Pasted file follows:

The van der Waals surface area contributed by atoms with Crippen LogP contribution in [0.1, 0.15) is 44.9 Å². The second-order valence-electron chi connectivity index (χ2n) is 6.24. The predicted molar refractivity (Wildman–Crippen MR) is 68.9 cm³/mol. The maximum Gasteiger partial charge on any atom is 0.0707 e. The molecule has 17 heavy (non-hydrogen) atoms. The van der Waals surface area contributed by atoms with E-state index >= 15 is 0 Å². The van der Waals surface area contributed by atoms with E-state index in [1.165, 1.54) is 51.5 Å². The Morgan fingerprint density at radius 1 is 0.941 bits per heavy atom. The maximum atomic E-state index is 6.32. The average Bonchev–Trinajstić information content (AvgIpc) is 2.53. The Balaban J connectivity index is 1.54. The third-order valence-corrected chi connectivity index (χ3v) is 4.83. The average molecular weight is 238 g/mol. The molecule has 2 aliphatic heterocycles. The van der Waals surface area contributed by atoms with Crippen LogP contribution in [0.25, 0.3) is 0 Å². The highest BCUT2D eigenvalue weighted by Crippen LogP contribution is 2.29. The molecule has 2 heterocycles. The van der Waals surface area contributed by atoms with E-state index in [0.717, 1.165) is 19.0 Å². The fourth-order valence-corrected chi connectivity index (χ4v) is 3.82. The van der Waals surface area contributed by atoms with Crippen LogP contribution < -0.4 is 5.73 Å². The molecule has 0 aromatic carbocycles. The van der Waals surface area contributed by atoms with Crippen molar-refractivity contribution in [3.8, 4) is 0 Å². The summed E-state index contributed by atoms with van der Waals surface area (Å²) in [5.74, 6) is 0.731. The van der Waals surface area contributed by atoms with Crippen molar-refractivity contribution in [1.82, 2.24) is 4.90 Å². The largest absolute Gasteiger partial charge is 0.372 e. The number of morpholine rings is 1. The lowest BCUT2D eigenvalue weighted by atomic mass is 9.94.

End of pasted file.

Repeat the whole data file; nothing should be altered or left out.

The van der Waals surface area contributed by atoms with Crippen LogP contribution in [0.1, 0.15) is 44.9 Å². The second-order valence-electron chi connectivity index (χ2n) is 6.24. The predicted molar refractivity (Wildman–Crippen MR) is 68.9 cm³/mol. The maximum Gasteiger partial charge on any atom is 0.0707 e. The molecule has 17 heavy (non-hydrogen) atoms. The van der Waals surface area contributed by atoms with E-state index >= 15 is 0 Å². The van der Waals surface area contributed by atoms with E-state index in [1.165, 1.54) is 51.5 Å². The Morgan fingerprint density at radius 1 is 0.941 bits per heavy atom. The maximum atomic E-state index is 6.32. The average Bonchev–Trinajstić information content (AvgIpc) is 2.53. The Balaban J connectivity index is 1.54. The third-order valence-corrected chi connectivity index (χ3v) is 4.83. The average molecular weight is 238 g/mol. The molecule has 2 aliphatic heterocycles. The van der Waals surface area contributed by atoms with Crippen LogP contribution in [0.25, 0.3) is 0 Å². The highest BCUT2D eigenvalue weighted by Crippen LogP contribution is 2.29. The molecule has 2 heterocycles. The van der Waals surface area contributed by atoms with E-state index in [0.717, 1.165) is 19.0 Å². The fourth-order valence-corrected chi connectivity index (χ4v) is 3.82. The van der Waals surface area contributed by atoms with Crippen LogP contribution < -0.4 is 5.73 Å². The molecule has 0 aromatic carbocycles. The van der Waals surface area contributed by atoms with Crippen molar-refractivity contribution in [3.8, 4) is 0 Å². The summed E-state index contributed by atoms with van der Waals surface area (Å²) in [5.74, 6) is 0.731. The van der Waals surface area contributed by atoms with Crippen molar-refractivity contribution in [1.82, 2.24) is 4.90 Å². The largest absolute Gasteiger partial charge is 0.372 e. The number of morpholine rings is 1. The lowest BCUT2D eigenvalue weighted by atomic mass is 9.94.